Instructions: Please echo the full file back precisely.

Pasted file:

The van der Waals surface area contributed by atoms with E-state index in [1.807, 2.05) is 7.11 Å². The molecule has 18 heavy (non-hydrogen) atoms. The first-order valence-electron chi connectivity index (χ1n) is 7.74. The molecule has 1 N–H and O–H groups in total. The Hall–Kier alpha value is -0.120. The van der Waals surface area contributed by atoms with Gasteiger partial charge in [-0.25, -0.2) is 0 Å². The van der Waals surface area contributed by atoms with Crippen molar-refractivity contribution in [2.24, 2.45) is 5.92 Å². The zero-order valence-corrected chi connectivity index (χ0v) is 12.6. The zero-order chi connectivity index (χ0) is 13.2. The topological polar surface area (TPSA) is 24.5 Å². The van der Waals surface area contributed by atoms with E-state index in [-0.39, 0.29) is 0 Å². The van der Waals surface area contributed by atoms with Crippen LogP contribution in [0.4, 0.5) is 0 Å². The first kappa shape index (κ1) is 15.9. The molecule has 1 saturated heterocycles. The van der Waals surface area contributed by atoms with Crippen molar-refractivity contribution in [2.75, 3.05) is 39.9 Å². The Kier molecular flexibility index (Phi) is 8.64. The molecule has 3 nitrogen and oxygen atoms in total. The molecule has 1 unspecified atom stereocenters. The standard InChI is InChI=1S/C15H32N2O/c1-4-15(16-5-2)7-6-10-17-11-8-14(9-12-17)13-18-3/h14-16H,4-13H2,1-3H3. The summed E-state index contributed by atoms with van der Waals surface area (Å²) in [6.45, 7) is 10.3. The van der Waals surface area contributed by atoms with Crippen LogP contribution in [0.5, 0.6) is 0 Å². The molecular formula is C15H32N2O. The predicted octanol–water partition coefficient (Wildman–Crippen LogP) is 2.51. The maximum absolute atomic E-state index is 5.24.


The van der Waals surface area contributed by atoms with E-state index in [1.807, 2.05) is 7.11 Å². The molecule has 18 heavy (non-hydrogen) atoms. The first-order valence-electron chi connectivity index (χ1n) is 7.74. The molecule has 1 N–H and O–H groups in total. The Hall–Kier alpha value is -0.120. The van der Waals surface area contributed by atoms with Gasteiger partial charge in [-0.25, -0.2) is 0 Å². The van der Waals surface area contributed by atoms with Crippen molar-refractivity contribution in [2.24, 2.45) is 5.92 Å². The zero-order valence-corrected chi connectivity index (χ0v) is 12.6. The zero-order chi connectivity index (χ0) is 13.2. The topological polar surface area (TPSA) is 24.5 Å². The van der Waals surface area contributed by atoms with E-state index in [-0.39, 0.29) is 0 Å². The van der Waals surface area contributed by atoms with Crippen LogP contribution in [0.4, 0.5) is 0 Å². The first kappa shape index (κ1) is 15.9. The molecule has 1 saturated heterocycles. The van der Waals surface area contributed by atoms with Crippen molar-refractivity contribution in [2.75, 3.05) is 39.9 Å². The Kier molecular flexibility index (Phi) is 8.64. The molecule has 3 nitrogen and oxygen atoms in total. The molecule has 1 unspecified atom stereocenters. The standard InChI is InChI=1S/C15H32N2O/c1-4-15(16-5-2)7-6-10-17-11-8-14(9-12-17)13-18-3/h14-16H,4-13H2,1-3H3. The summed E-state index contributed by atoms with van der Waals surface area (Å²) in [6.45, 7) is 10.3. The van der Waals surface area contributed by atoms with Crippen LogP contribution in [0.5, 0.6) is 0 Å². The molecular formula is C15H32N2O. The predicted octanol–water partition coefficient (Wildman–Crippen LogP) is 2.51. The maximum absolute atomic E-state index is 5.24.